Remembering a kitchen – and thanking the parents that made it a home for me
By Christine Faria
For years, a funky thermometer hung on the side of the refrigerator. From it, extended the wire that originally held it to some tree outside. You had to be careful going by it, as it might snag your sweater if you rounded the corner too sharply into the galley kitchen. It was a weird hazard that no one had ever thought to move.
I had spent hours and hours in this particular kitchen in my best friend Jenna’s home; from the time we met at 15, even through my adulthood. And to this day, she makes me laugh ridiculously like no other. Her entire family is the only one that calls me “Chrissy.”
Her parents, Sandy and Dennis (Ma and Pops), took me on a family vacation to Disneyland when we were 16. I spent every Christmas Eve at their long-running, annual open house while my single-mom was working; I even went with them to parent/teacher nights in high school. Our time around their kitchen table was spent talking and laughing until we cried about the merits of the many boys we had crushes on or some other drama of high school. We confessed more adventures the older we got, protected by the fact that Ma and Pops couldn’t ground us anymore.
That unsightly thermometer became legend when Jenna’s blind date, Matt (arranged by me), got tangled in it, becoming thoroughly frazzled while meeting her parents for the first (and last) time.
Hard to believe that Ma and Pops were just 40 when I met them. They were easy to be around even with their high expectations of us to “act like ladies” and take school seriously (which, for the most part, we did). I dunno’, they always seemed engaged and entertained by our silliness. There was always room at their kitchen table for me and there was always laughter. They encouraged me in my photography and in my journalism; they trusted me at 16 to ferry their daughter around in my gas-guzzling 1970 Ford Mustang to and from school and even to the beach two hours away. Their home was the place to hang out.
I never saw them argue or witness any great disharmony – well, only when Pops was trying to get his family out the door for a road trip. From my perspective, their family, complete with their younger son, seemed blessed. It gave me faith that marriages could last the test of time and that not all dads left from divorce or death (I had lost my dad just a few years before).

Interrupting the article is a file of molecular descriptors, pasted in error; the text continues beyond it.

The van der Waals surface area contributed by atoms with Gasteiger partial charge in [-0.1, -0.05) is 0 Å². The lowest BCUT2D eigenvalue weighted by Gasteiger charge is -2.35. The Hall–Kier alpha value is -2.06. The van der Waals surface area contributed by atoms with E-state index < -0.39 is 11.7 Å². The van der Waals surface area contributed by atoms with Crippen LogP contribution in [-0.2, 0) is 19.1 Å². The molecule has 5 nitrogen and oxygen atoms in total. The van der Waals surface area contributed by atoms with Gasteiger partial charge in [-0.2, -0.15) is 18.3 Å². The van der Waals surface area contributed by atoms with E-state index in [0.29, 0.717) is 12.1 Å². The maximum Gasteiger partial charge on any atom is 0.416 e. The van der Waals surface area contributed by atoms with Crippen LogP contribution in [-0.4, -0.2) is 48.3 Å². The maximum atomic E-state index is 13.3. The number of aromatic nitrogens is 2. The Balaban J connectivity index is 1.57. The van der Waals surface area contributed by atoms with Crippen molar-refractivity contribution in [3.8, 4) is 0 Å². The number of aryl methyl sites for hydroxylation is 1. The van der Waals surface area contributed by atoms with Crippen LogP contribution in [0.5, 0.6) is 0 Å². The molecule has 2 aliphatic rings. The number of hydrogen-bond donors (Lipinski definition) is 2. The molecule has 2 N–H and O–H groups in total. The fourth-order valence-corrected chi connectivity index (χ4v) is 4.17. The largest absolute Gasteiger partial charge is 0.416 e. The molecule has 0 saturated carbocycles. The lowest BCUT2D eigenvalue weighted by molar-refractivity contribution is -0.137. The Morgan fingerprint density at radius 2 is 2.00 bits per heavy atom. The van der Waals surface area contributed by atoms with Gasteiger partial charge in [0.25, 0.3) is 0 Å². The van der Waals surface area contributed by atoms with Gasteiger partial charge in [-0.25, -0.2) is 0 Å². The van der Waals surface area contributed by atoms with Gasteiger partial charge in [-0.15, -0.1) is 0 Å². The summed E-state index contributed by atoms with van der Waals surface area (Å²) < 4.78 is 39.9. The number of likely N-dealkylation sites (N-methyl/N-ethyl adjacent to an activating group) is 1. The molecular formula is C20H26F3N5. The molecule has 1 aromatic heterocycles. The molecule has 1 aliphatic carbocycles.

When I met my future husband Jim in my early 20’s, he joined the Christmas Eve tradition at their home. And although he didn’t get caught in the thermometer, he made a name for himself eating practically an entire Pyrex tray of Ma’s cheesy casserole made with potatoes o’brien, Campbell’s cream of chicken soup, and topped with corn flakes and butter. After that, Ma planned for Jim’s appearance and never ran out of her special potatoes again.
On another Christmas Eve, we were all leaning against the kitchen counters, and in typical “Chrissy” fashion, I incorrectly explained that my brother Gil recently had surgery for his sleep apnea and had his vulva removed (instead of his uvula). We still lose control with laughter thinking about it.
A few weeks ago, I traveled from my home in Reno, NV, to the San Francisco Bay Area to spend time with Jenna, who was in from the East Coast to spend some time with her parents. I hadn’t seen them in three years, I’m embarrassed to say, and not since Ma had started showing signs of Alzheimer’s and then having a minor stroke.
Last year, they had sold their beloved two-story family home and moved into a condo in a town nearby – a practical decision due to Ma’s changing health. They had also stopped their Christmas Eve party after nearly 40 consecutive years. Jenna coached me that her mom still had her same spirit, but to expect that she would cry a lot.
We ended up all sitting around the kitchen table, like so many times before, telling stories that we’ve told a million times that still made us laugh. Ma laughed too, although it wasn’t as big of a laugh and she didn’t contribute to the storytelling, she just tried to follow along. She had several moments where she couldn’t come up with the right word (but shit, that happens to me all the time, so that wasn’t at all disturbing). The woman across from me was the same lady who treated me like a daughter for so many years, who filled in as a parent when my mom just couldn’t be there. But something was slightly off. Like she was an actor that no longer had passion playing her part. Later, Jenna needed to help her get ready for bed, as even something routine, like deciding what shoes to wear, can be overwhelming with this disease, even in an early stage.
That next morning, we had a long drive home, both of us silent for awhile. I was thinking that there may not be more talks around the kitchen table. My heart broke for Jenna, whose role was steadily changing with her parents and who was dealing with her mom disappearing in front of her eyes.
It never fails. When catastrophic illness and death affect those close to us, it’s a personal reality check. What if this disease happened to us? How much time do we really have left that we’re healthy enough to do all that we want to do?
Gets you thinking, right? … if there is anything we should be doing right NOW, to make sure that we have an overflowing bucket full of memories to laugh about around our own kitchen table? And, have we invested enough of ourselves to ensure that we will have friends to join us there? Do we regularly thank the people who have made a difference in our lives – especially our elders?
Hey, anyone want to get together over at my house tonight? My kitchen table is open.
PS – Do you have someone close to you that is experiencing memory loss? Don’t leave their stories to chance. Check out an article I wrote about an easy way to record the memories of your loved ones.
Originally published by Raving Consulting